• Think about the color mixing effect of the combined colors. It helps to understand the mixing results when you combine two paint colors. 
  • Transparent single-pigment paints work best. Paint colors with these properties are said to be ideal for glazing.
  • Paint quickly to avoid reactivating underlying layers. Regardless of the type of paint or paper you use, quick and confident brush strokes can help. The more you “scrub” the paper with multiple passes of your brush, the more likely you will lift some of the underlying pigments.

Tip: waiting for the paint to dry between glazes can be frustrating. Use a hairdryer to speed up the process. Just be careful not to heat up the paper too much 🙂

Here’s a suggested list of paints ideal for glazing:

I select my paints according to their characteristics. These are the basic paints I recommend to artists to get started. They are designed to provide an extensive range of mixing properties. They are all single-pigment paints and mostly transparent.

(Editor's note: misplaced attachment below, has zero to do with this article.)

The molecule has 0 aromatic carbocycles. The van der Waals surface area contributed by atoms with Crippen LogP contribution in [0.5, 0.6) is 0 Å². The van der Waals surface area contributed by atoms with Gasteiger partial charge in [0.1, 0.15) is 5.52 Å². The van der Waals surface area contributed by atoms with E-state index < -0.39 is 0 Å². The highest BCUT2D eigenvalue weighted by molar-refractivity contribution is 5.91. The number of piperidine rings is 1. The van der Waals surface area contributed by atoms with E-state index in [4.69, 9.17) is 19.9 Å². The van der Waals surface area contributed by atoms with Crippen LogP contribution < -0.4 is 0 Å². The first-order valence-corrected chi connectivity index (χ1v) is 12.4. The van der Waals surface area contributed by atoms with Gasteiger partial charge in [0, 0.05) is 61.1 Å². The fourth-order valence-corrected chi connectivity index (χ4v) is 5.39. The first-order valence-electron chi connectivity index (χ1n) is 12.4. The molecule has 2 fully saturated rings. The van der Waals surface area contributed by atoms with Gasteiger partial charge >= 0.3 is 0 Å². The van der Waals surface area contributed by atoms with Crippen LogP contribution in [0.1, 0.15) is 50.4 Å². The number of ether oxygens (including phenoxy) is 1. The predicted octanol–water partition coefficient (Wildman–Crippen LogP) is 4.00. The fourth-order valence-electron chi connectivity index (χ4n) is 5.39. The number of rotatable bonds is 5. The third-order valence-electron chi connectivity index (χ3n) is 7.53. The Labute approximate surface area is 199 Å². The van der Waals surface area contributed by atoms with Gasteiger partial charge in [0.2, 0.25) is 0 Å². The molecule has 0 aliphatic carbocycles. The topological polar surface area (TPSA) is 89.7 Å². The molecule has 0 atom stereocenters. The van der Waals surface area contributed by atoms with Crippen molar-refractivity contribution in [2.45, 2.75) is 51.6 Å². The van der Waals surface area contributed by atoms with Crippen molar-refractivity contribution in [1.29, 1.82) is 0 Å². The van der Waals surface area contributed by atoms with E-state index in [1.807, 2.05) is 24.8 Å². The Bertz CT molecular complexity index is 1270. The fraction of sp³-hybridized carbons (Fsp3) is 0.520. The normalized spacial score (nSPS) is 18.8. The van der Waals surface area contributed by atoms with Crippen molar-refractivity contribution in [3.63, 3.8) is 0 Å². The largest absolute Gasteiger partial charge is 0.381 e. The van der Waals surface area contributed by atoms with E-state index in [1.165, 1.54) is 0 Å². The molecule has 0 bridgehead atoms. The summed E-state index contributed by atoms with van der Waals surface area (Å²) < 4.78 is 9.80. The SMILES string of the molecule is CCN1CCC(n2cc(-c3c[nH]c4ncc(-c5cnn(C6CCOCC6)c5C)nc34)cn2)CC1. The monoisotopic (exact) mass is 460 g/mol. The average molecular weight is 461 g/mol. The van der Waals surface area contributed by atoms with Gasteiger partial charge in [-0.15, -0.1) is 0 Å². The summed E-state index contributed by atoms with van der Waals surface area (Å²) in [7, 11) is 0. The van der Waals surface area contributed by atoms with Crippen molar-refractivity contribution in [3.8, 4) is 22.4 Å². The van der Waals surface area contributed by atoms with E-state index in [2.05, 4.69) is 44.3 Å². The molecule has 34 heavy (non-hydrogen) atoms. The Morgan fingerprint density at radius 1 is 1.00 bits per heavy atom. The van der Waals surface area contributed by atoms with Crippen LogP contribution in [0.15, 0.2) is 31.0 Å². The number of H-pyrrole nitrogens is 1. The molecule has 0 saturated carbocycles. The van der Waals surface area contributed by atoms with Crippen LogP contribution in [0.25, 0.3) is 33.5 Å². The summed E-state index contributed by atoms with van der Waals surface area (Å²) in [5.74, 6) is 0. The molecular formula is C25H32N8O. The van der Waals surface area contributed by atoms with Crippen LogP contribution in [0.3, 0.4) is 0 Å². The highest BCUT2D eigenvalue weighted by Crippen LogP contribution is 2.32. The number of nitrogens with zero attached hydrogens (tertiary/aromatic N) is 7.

Watercolor glazing exercises

Painting drills that include glazing are a great way to learn the handling properties of your materials (paint and paper) and improve your technique. 

To begin with, I suggest you test your paints by creating glazing charts.

example of a glazing chart

A glazing chart allows you to quickly test your paint’s characteristics and how they mix on the paper to create new color appearances. 

You’ll find a complete tutorial about how to make gazing charts here…

glazed watercolor flowers exercise

Here’s another fun painting exercise you can try out to exploit the transparency of your watercolors and practice your glazing technique.

These easy-to-paint abstract “roses” are created by layering shapes on top of each other in a series of glazes. 

You’ll find a more complete description of this painting on this page…